The sudden eruption of Mount Ontake on September 27, 2014, led to a tragedy that caused more than 60 fatalities including missing persons. In order to mitigate the potential risks posed by similar volcano-related disasters, it is vital to have a clear understanding of the activity status and progression of eruptions. Because the erupted material was largely disturbed while access was strictly prohibited for a month, we analyzed the aerial photographs taken on September 28. The results showed that there were three large vents in the bottom of the Jigokudani valley on September 28. The vent in the center was considered to have been the main vent involved in the eruption, and the vents on either side were considered to have been formed by non-explosive processes. The pyroclastic flows extended approximately 2.5 km along the valley at an average speed of 32 km/h. The absence of burned or fallen trees in this area indicated that the temperatures and destructive forces associated with the pyroclastic flow were both low. The distribution of ballistics was categorized into four zones based on the number of impact craters per unit area, and the furthest impact crater was located 950 m from the vents. Based on ballistic models, the maximum initial velocity of the ejecta was estimated to be 111 m/s. Just after the beginning of the eruption, very few ballistic ejecta had arrived at the summit, even though the eruption plume had risen above the summit, which suggested that a large amount of ballistic ejecta was expelled from the volcano several tens-of-seconds after the beginning of the eruption. This initial period was characterized by the escape of a vapor phase from the vents, which then caused the explosive eruption phase that generated large amounts of ballistic ejecta via sudden decompression of a hydrothermal reservoir.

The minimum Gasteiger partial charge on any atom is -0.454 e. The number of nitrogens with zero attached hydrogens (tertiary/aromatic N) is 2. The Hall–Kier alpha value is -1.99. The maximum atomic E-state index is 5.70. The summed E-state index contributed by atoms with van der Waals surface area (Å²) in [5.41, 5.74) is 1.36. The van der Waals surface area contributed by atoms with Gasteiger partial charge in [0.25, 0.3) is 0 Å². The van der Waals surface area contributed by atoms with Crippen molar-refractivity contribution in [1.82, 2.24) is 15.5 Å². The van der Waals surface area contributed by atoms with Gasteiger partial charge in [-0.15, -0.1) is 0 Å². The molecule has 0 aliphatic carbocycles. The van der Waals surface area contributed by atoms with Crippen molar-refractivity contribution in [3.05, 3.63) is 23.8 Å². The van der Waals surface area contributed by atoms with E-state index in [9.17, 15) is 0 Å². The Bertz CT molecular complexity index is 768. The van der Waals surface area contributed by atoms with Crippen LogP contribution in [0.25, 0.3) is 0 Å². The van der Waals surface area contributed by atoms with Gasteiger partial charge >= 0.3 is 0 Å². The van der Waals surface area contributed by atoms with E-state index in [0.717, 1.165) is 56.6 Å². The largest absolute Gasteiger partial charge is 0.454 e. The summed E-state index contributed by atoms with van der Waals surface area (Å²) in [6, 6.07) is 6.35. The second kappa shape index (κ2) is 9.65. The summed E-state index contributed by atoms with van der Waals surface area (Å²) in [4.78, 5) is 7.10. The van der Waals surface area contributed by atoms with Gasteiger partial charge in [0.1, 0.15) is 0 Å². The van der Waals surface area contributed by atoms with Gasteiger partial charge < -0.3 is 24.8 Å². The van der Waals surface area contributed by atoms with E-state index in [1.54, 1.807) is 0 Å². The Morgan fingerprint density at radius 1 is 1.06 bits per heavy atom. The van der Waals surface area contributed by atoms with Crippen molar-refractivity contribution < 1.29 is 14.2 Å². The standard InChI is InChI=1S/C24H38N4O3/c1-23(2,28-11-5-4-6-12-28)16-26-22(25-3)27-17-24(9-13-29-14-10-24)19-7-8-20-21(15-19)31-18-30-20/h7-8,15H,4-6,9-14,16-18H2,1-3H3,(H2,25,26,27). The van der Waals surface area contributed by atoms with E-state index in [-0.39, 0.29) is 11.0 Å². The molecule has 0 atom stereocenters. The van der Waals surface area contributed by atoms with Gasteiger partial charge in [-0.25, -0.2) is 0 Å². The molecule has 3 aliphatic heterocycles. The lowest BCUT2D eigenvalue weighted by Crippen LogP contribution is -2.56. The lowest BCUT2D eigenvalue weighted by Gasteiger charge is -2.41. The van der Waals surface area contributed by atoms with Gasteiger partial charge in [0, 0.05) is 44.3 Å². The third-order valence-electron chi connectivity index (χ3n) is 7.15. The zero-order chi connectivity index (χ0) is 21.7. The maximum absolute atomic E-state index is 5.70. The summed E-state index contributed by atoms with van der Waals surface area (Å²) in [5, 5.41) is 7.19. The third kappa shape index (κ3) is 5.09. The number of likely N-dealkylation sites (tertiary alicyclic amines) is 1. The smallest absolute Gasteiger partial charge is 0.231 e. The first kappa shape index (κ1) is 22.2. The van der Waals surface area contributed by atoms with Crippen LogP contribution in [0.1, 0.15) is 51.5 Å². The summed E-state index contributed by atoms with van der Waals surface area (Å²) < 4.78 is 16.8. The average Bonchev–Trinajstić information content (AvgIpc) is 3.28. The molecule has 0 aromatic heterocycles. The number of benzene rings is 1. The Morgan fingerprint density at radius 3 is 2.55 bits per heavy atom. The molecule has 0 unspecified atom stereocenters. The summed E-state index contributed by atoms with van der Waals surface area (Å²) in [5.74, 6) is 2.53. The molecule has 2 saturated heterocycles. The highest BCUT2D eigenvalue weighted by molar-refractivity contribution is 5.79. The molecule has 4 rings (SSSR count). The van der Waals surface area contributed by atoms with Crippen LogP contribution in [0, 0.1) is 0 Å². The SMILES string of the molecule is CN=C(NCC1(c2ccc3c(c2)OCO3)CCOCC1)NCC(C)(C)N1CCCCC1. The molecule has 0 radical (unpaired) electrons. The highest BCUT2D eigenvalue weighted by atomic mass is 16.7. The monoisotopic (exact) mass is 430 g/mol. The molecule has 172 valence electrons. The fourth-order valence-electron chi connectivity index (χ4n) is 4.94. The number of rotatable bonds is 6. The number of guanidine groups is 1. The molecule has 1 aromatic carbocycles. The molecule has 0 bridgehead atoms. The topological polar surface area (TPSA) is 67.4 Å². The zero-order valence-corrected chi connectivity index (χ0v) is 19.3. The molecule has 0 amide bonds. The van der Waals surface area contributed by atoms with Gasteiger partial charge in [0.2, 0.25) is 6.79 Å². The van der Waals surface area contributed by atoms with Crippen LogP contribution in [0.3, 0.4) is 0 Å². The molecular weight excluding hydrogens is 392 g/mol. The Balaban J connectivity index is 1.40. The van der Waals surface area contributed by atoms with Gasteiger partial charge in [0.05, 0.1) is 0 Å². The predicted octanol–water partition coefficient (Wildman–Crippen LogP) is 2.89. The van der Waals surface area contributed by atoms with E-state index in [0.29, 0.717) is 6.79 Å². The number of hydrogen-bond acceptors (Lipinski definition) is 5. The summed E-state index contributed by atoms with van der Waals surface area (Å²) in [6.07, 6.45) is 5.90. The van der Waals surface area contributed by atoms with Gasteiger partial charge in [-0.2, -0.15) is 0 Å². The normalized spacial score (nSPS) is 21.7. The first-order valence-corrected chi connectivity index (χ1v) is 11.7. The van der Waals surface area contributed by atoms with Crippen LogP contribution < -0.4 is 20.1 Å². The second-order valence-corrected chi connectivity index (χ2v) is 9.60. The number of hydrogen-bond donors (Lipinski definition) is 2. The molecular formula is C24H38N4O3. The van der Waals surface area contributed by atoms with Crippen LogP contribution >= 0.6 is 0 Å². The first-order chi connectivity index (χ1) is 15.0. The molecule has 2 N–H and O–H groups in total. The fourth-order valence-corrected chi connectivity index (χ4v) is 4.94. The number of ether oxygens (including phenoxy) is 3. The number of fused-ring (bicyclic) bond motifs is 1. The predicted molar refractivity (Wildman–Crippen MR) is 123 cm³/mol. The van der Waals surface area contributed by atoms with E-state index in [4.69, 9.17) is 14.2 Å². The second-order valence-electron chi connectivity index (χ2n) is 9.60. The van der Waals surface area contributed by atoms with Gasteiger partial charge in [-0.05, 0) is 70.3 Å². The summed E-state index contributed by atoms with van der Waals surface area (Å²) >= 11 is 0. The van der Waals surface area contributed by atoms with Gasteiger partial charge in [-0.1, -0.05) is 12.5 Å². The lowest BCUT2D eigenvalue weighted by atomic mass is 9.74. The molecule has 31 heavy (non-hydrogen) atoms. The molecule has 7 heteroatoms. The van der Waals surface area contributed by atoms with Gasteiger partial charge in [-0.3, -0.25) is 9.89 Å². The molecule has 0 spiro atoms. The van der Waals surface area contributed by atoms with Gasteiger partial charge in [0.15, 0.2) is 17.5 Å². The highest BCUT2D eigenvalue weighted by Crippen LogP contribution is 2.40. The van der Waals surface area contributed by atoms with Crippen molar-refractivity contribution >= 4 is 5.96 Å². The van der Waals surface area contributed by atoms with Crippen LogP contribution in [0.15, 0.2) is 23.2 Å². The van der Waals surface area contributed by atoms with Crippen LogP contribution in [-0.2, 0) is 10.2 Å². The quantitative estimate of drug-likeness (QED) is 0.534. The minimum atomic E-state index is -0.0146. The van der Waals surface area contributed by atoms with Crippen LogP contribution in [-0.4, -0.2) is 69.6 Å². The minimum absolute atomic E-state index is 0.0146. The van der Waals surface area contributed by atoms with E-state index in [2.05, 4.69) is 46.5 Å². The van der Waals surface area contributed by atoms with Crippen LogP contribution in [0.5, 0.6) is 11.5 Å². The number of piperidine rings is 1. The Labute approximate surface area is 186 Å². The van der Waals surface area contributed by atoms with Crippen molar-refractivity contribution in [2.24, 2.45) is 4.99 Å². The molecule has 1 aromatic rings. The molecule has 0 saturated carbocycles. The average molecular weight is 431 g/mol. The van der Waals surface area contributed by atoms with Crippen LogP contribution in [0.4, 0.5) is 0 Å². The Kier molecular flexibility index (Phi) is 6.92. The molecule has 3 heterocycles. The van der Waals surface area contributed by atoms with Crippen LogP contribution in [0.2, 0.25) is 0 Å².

Kaneko, T., Maeno, F., & Nakada, S. (2016). 2014 Mount Ontake eruption: Characteristics of the phreatic eruption as inferred from aerial observations the Phreatic Eruption of Mt. Ontake Volcano in 2014 5. Volcanology. Earth, Planets and Space, 68(1). https://doi.org/10.1186/s40623-016-0452-y